Over the last few months, I’ve been trying to visit different neighbourhoods in Winnipeg. When I was checking out North End restaurants, Ludas Deli* was one that got my attention.
I had been there several years ago. My friend Travis Unger had worked as the wilderness camp coordinator for Inner City Youth Alive, a Evangelical Mennonite ministry. Inner City Youth Alive is located just across Salter from Luda’s. It’s also home to St. Aidan’s Christian School, which I’ve written about as part of a post on Share Our Strength.
It was brought to my attention to mention the fact that Luda’s uses peanut oil for their deep frying. It is clearly mentioned on their menu, but mentioning it here is a precaution worth taking.
*Ludas without the apostrophe is the algorithm friendly version.
This visit occurred several years before I was writing the blog, but I remembered that it had been a really good breakfast, and figured that a return to Ludas would be a good idea.
Ludas is a small restaurant located in an old house. They have however, crammed in a lot of tables into this small space maximizing the number of dining spaces available. I also like that Ludas has one table that is a one-top. As a single diner, I’m not sure of any other places that offer such a thing. The service is table service, and much like Newcastle restaurant, coffee is self-serve from a drip machine(refills are $.50)
Ludas is located on Salter Street, meaning that it’s right on a bus route. However, that bus route is a fair walk from my home, so I took the Sargent bus. It stops on Main Street, at Aberdeen, which means it’s about a three block walk from there to the restaurant. My first visit I went hoping to arrive on time for breakfast. The hours are from 7:30 am until 2:00 pm. Fortunately, breakfast is served all day. Ludas, like a lot of restaurants that focus on breakfast offers a breakfast special, that is one price before 11 am, and a slightly higher price after 11 am. I arrived after the 11 am cutoff, but the post 11 am breakfast price is still quite good.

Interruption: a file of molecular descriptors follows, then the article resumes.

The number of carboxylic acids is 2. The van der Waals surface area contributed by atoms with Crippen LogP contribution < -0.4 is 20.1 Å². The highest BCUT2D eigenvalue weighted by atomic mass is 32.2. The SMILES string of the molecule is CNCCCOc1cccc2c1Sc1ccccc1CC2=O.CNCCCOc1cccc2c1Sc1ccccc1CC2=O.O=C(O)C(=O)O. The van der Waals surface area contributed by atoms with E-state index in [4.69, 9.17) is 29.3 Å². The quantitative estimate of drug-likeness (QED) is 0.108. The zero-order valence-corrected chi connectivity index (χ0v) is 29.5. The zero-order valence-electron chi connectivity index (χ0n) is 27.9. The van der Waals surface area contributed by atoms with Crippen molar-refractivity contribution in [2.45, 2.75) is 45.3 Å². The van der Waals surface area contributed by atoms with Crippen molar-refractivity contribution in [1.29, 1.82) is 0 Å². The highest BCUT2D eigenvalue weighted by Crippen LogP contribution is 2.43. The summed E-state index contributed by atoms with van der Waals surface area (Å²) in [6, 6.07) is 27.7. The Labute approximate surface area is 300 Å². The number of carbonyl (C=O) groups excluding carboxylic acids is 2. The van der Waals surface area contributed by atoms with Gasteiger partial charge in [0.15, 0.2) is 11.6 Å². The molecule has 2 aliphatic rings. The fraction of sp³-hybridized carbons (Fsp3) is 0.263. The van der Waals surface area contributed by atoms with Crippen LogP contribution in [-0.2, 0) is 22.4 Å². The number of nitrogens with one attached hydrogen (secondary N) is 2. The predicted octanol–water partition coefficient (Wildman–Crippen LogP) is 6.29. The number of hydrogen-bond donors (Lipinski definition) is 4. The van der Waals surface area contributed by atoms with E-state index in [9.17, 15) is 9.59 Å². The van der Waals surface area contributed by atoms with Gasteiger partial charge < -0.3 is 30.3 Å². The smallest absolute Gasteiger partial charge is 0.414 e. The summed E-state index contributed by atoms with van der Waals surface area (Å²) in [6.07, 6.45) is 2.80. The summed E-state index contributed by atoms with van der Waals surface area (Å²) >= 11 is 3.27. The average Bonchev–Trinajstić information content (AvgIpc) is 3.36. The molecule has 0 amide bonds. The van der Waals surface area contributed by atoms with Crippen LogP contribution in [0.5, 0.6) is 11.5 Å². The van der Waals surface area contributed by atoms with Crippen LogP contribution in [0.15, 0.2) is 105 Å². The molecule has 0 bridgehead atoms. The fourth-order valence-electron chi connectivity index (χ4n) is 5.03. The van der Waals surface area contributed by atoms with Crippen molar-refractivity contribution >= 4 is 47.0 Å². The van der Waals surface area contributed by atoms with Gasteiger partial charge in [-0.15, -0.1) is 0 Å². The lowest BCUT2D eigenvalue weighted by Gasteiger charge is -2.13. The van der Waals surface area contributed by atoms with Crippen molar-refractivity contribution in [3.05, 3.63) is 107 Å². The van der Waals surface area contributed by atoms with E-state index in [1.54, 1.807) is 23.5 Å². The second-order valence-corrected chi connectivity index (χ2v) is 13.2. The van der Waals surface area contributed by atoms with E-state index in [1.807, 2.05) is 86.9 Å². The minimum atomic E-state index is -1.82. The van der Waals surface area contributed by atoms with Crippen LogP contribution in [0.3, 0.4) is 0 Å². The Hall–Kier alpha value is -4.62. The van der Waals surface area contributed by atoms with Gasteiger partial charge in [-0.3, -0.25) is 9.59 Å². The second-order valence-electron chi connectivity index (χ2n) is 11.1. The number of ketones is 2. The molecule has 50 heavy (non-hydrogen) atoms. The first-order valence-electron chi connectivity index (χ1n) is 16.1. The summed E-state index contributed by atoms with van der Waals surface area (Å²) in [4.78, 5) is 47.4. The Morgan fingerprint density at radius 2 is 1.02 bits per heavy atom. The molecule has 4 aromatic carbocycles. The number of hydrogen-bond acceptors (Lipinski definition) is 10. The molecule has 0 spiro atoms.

Normally I order bacon as my meat choice when I order breakfast. However, this is a Ukrainian restaurant, so I ordered the Kubasa. instead of bacon. I was really pleased with this. The Kubasa, was good and meaty, and lean without any fatty or greasy flavour to it. The coffee is nothing remarkable, but it’s what you would expect a traditional sort of diner.
There is a definite family atmosphere to the restaurant. This is apparent among the staff and among the customers. On all three visits there were a lot of people who clearly came on a regular basis, and who shared family stories when they visited.
Ludas also the sort of place whether the owners are willing to have a little fun, and let their sense of humour show through on the walls of the restaurant. There are a few pictures on the wall, including one of Burton Cummings. Most though, are pictures of the family that owns and runs the restaurant.
My next visit came on a Monday. This was again at lunch time, but the restaurant wasn’t quite as busy as it had been on the weekend. Sandwiches are something that I associate with deli’s, and I ordered accordingly. I also added a soup to go with my sandwich. I wanted something different that sandwich and fries. The soup of the day was a tomato beef barley.